The Going Under gameplay drips with wit and insightfulness. Even if the game possessed no redeeming features beyond its writing, Aggro Crab Games should still be applauded for the sheer density of jokes about corporations and tech startups that fit into the game. Fortunately, the game is so much more than a funny script.
Going Under is also more than a sum of its parts. While its gameplay, art direction, and writing could all thrive individually, were they parts of separate games with different premises, they blend together perfectly. Were that last sentence part of the game, I imagine “blend together” would be replaced with a term like “synergize.” This is because the developers really don’t miss an opportunity to employ corporate language whenever it’s appropriate. That fact becomes clear almost immediately, even if you somehow managed to overlook the wordplay present in the game’s title.
In Going Under, players take control of a spirited and unpaid intern named Jackie Fiasco. Jackie is quickly defined as someone who mostly plays nice, despite a palpable awareness of the borderline illogical and unfair practices of her employer. This should resonate with anybody who has had wear a performative smile and be positive at their place of work.
She is immediately tasked with clearing out a dungeon below the offices. Most of the absurdities portrayed in Going Under‘s gameplay can easily be traced back to a practice or idea in the real world, so the notion that characters in the game readily accept that failed businesses sink into the ground as a norm is particularly funny. It’s also a bit grim, because former employees of these businesses are doomed to roam the halls of their workplace in the form of creatures. Surely nobody aspires to become something like a “Joblin,” but in the world of Going Under, them’s the breaks.
The bulk of the game takes place in these dungeons, and players shouldn’t let themselves become disheartened by what will probably feel like a gauntlet of failures. This is part of the game’s grind, which is an obvious parallel to the “grind” people experience at work. But just in case it isn’t obvious, the metaphor is directly addressed via dialogue. And while Jackie would almost certainly feel the effects of it, what with the occasional immolation or stabbing, my frequent attempts to clear dungeons that I had consistently failed never gave way to tedium. This is because tying progress to failure is a hallmark of the roguelike genre and Going Under manages to execute on the concept in ways that feel satisfying.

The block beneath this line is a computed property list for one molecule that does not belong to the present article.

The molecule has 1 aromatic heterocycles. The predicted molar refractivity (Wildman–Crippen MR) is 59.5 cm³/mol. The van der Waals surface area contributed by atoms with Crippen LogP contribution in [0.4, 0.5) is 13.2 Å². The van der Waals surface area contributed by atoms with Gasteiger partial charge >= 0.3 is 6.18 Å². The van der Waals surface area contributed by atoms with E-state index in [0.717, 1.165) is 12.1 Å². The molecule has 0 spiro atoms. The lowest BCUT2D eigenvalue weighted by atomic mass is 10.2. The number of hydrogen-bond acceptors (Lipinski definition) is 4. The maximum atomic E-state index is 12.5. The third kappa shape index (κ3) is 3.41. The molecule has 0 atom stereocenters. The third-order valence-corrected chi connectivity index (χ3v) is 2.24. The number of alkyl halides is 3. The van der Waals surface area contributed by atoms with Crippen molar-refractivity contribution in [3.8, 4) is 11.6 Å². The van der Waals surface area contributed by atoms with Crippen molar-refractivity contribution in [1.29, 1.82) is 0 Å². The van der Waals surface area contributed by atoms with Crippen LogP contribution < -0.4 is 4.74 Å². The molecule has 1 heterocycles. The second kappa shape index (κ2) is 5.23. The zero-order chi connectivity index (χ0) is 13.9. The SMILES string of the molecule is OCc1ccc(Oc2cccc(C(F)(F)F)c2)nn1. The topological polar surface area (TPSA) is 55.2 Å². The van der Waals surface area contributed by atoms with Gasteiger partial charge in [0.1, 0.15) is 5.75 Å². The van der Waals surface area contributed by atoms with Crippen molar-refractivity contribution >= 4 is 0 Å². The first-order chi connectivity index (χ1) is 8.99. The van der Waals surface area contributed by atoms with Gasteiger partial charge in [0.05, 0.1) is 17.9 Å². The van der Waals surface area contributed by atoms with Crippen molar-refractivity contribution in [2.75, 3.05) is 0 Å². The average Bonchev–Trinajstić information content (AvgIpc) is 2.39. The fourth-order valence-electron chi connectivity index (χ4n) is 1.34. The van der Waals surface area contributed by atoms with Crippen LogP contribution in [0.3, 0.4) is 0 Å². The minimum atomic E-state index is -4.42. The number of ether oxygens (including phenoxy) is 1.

Death after death doesn’t really bring Going Under gameplay to a halt, either. More dungeons can still unlock and story scenes sometimes follow failures. Jackie Fiasco also becomes stronger with successive runs which makes a lot of the challenging content far more approachable. Tasks given by NPCs can feel like real accomplishments, too. A large portion of the tasks are compelling undertakings which can be cleared with a relative quickness. Some of them require collecting items, but others can change the way players approach dungeons if they choose to pursue them. At one point, I was told to defeat three enemies without taking damage. I subsequently approached my fights very carefully until I achieved that goal.
The dungeon has randomized elements which keep attempts feeling fresh. Some of the randomness requires a bit of cost benefit analysis which feels both appropriate and exciting. For example, players might encounter a character called the Hauntrepreneur who is a vampire willing to reward the player with powerups if they agree to let him curse them with a random effect. These moments that focus on risk and choice are necessary since Jackie Fiasco’s move set is pretty limited. She can pick up a variety of weapons, some of which are very silly, and depending on their type can do melee or ranged attacks. She can also roll and throw, but that is practically it.
I emphatically and clearly recommend Going Under. There’s a definite catharsis in experiencing its thorough send up of an exhausting culture. You might even feel a sense of solidarity while playing it. The density of the jokes could potentially be construed as a weakness for some. While I will never condemn a game for commenting on real experiences I will say that Going Under almost too real at times. The grains of truth in the game come at you like a sandstorm, which could be grating depending on your mood. It would be understandable if these overwhelmingly frequent allusions to reality bred frustration. That said, I personally wouldn’t change it. The best jokes defuse the tension and the lightheartedness of the approach makes for a mostly positive experience. I’d be curious to find out what other people’s experiences were like in this regard.
Going Under is available on the Nintendo Switch, PlayStation 4, Xbox One, and Microsoft Windows